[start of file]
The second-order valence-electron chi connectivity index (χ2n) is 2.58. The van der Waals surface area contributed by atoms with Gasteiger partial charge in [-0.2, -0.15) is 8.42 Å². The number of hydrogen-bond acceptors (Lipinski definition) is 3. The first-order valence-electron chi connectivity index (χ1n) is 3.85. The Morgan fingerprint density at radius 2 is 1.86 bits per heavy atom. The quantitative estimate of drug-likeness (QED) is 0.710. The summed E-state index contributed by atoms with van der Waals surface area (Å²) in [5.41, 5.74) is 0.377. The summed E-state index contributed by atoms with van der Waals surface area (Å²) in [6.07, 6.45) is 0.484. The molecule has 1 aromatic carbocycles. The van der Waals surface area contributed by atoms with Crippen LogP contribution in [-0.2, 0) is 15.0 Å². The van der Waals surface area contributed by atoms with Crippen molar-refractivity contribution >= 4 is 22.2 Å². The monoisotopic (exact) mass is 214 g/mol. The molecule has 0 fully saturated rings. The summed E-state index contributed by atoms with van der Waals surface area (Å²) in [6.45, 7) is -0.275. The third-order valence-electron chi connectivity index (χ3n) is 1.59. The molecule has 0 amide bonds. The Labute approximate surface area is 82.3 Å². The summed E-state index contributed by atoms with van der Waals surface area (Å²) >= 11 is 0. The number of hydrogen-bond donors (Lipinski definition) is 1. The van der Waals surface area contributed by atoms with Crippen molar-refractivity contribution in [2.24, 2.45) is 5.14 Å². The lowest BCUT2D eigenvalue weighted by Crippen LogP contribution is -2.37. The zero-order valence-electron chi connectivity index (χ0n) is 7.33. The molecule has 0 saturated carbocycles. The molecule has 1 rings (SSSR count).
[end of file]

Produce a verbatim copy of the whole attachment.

The second-order valence-electron chi connectivity index (χ2n) is 2.58. The van der Waals surface area contributed by atoms with Gasteiger partial charge in [-0.2, -0.15) is 8.42 Å². The number of hydrogen-bond acceptors (Lipinski definition) is 3. The first-order valence-electron chi connectivity index (χ1n) is 3.85. The Morgan fingerprint density at radius 2 is 1.86 bits per heavy atom. The quantitative estimate of drug-likeness (QED) is 0.710. The summed E-state index contributed by atoms with van der Waals surface area (Å²) in [5.41, 5.74) is 0.377. The summed E-state index contributed by atoms with van der Waals surface area (Å²) in [6.07, 6.45) is 0.484. The molecule has 1 aromatic carbocycles. The van der Waals surface area contributed by atoms with Crippen LogP contribution in [-0.2, 0) is 15.0 Å². The van der Waals surface area contributed by atoms with Crippen molar-refractivity contribution >= 4 is 22.2 Å². The monoisotopic (exact) mass is 214 g/mol. The molecule has 0 fully saturated rings. The summed E-state index contributed by atoms with van der Waals surface area (Å²) in [6.45, 7) is -0.275. The third-order valence-electron chi connectivity index (χ3n) is 1.59. The molecule has 0 amide bonds. The Labute approximate surface area is 82.3 Å². The summed E-state index contributed by atoms with van der Waals surface area (Å²) >= 11 is 0. The number of hydrogen-bond donors (Lipinski definition) is 1. The van der Waals surface area contributed by atoms with Crippen molar-refractivity contribution in [2.24, 2.45) is 5.14 Å². The lowest BCUT2D eigenvalue weighted by Crippen LogP contribution is -2.37. The zero-order valence-electron chi connectivity index (χ0n) is 7.33. The molecule has 0 saturated carbocycles. The molecule has 1 rings (SSSR count).